"When the nation’s long-running war against drugs was defined by the crack epidemic and based in poor, predominantly black urban areas, the public response was defined by zero tolerance and stiff prison sentences. But today’s heroin crisis is different. While heroin use has climbed among all demographic groups, it has skyrocketed among whites; nearly 90 percent of those who tried heroin for the first time in the last decade were white.At Monday's meeting, Orange County Corrections Chief Cornita Riley and Dr. Robert Buck presented a pilot program for heroin users inside the jail that would offer inmates who want to be rehabilitated a shot of naltrexone, a drug which blocks the effects of heroin and can prevent people from relapsing. Inmates who don't want naltrexone could be offered naloxone, a drug used to treat narcotic overdoses. Riley and Buck say they hope to offer the treatments for free inside the jail, which saw 2,179 heroin addicts pass through it last year.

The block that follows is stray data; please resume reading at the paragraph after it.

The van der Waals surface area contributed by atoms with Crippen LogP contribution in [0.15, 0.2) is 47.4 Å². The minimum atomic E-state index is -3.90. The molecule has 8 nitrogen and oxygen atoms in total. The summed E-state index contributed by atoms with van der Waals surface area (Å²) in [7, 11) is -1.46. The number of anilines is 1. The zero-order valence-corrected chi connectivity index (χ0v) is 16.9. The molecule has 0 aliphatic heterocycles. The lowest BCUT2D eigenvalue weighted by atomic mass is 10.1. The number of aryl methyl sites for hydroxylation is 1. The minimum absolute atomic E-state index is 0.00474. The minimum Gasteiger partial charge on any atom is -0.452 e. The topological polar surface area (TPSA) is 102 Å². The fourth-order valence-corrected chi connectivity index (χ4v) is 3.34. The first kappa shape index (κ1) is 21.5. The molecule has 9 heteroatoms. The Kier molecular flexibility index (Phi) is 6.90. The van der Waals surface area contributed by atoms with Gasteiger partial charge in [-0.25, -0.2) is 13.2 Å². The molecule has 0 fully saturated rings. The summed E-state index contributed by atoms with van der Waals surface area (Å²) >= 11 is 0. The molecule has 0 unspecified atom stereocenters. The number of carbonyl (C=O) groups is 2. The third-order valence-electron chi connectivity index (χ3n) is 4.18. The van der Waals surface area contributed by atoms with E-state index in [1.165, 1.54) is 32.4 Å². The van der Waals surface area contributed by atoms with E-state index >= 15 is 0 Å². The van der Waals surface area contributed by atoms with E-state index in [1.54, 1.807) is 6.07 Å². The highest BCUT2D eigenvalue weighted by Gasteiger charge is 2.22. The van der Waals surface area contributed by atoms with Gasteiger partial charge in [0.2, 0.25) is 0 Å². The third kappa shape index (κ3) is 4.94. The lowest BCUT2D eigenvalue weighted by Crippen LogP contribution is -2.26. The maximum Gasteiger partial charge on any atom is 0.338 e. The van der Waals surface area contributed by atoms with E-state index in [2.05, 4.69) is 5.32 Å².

And the growing army of families of those lost to heroin — many of them in the suburbs and small towns — are now using their influence, anger and grief to cushion the country’s approach to drugs, from altering the language around addiction to prodding government to treat it not as a crime, but as a disease... Their efforts also include lobbying statehouses, holding rallies and starting nonprofit organizations, making these mothers and fathers part of a growing backlash against the harsh tactics of traditional drug enforcement. These days, in rare bipartisan or even nonpartisan agreement, punishment is out and compassion is in."